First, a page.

Giving is Living
Gianna Graw ’18 continues father’s legacy of kindness.
By Mandee McCullough ’04
By Mandee McCullough ’04
T he saying, “the apple doesn’t fall far from the tree,” could not be more true about Gianna Graw ’18 of Lyndhurst and her late father William, whose memory inspired her to make a selfless gift- a kidney donation.
Graw, who received her bachelor’s degree in Psychology from Stockton, lost her father to cancer in 2016. He was a Jersey City police officer who cared deeply for his family and community.
“He would do anything for anyone, and I grew up seeing that compassion every day. He was a really interesting guy; he loved baking, gardening, collecting currency and was also very passionate about helping the elderly,” Graw gushed. “Watching him throughout my life was what inspired me to donate, wanting to be able to live up to his legacy of helping others. If someone needed a kidney and he knew about it, I’m sure he would’ve offered his as well.”
While at Stockton, she learned about the concept of kidney donation. “At the time I thought it would be an amazing opportunity to literally save someone’s life, but always thought of it as something I would do in the future. As time passed, I kept the idea in my thoughts and once I felt it was the right time, I decided to pursue the idea and begin the process for testing.”
The process was daunting, one that required a lot of patience and faith. “You need to be approved to be a kidney donor and it takes quite a few tests to receive that approval. The waiting for the approval and wondering if I would be approved at such a young age was difficult, but I just had to keep faith that my life would lead me where it was supposed to, whether I was a kidney donor or not.”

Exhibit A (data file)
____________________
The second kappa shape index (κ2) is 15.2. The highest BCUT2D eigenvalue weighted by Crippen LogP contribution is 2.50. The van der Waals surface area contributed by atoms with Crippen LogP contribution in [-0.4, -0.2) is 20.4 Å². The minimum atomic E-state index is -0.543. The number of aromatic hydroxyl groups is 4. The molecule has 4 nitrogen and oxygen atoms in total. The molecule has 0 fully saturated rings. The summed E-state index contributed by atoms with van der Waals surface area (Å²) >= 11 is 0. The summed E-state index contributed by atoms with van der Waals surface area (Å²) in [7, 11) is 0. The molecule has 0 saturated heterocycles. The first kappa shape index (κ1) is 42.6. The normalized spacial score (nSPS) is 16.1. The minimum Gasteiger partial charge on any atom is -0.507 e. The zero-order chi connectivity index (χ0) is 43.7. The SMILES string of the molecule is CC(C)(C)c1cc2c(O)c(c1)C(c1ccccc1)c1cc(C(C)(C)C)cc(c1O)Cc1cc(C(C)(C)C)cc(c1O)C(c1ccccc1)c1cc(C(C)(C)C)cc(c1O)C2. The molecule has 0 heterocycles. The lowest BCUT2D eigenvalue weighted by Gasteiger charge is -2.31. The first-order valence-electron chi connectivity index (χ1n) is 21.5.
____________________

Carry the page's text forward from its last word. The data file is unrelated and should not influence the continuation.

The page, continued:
Then COVID-19 took hold of the country, and having faith and patience became even more paramount. Graw reflected on how hard it was to put everything on hold after finally being approved and trust in the universe once again.
I think it's impacted my life in the sense that I carry someone else’s life in my heart and I'm happy to share a part of me with someone else.
“I grew comfortable with understanding that things are out of my control and sometimes there's just nothing I can do. It ended up working out in everyone’s favor because had I not waited to have surgery, I wouldn’t have been involved in Hackensack University Medical Center's partnership with the National Kidney Registry, which is why the kidney donation was able to help four people instead of just one.”
The National Kidney Registry (NKR) matches donors nationwide and builds chains. Timing is everything, as this partnership had only begun a month before her surgery.
Graw spoke candidly about what it meant to her to be part of this chain of hope for others. “I think it's impacted my life in the sense that I carry someone else’s life in my heart and I'm happy to share a part of me with someone else. It also inspires me to continue to do right by my father as well as try to create my own legacy of kindness and compassion. The feeling of knowing you saved someone's life is just indescribable and I want to continue to help others even if I can't donate my other kidney.”
A release from the hospital said Graw’s donation "kicked off a zig-zagging bi-coastal chain of four kidney transplants in Los Angeles, California; Tampa, Florida; Los Angeles again; and finally, San Francisco, California." She was the hospital’s first “good samaritan” patient with the NKR, which helps find matches for kidney donors.
Graw, who just received her master’s degree in Higher Education, currently works in retail at Free People. She aspires to mentor college students and work with those who have disabilities.
“I learned that I’m truly capable of anything I set my mind to. I thought that right before surgery I would be so overwhelmed by fear that I wouldn’t go through with it, but I did. I knew what I wanted, and I knew I just needed to fight the fear. Sometimes the best events happen when you face your fears. Job interviews are always nerve-wracking for me since I’ve recently been on the job hunt, but now every time I have one, I think, ‘I can never be as scared as I was two minutes before surgery began,’ and somehow it makes me feel better,” Graw reflected. “I also learned that there’s no better feeling in the world than helping others. Giving is living.”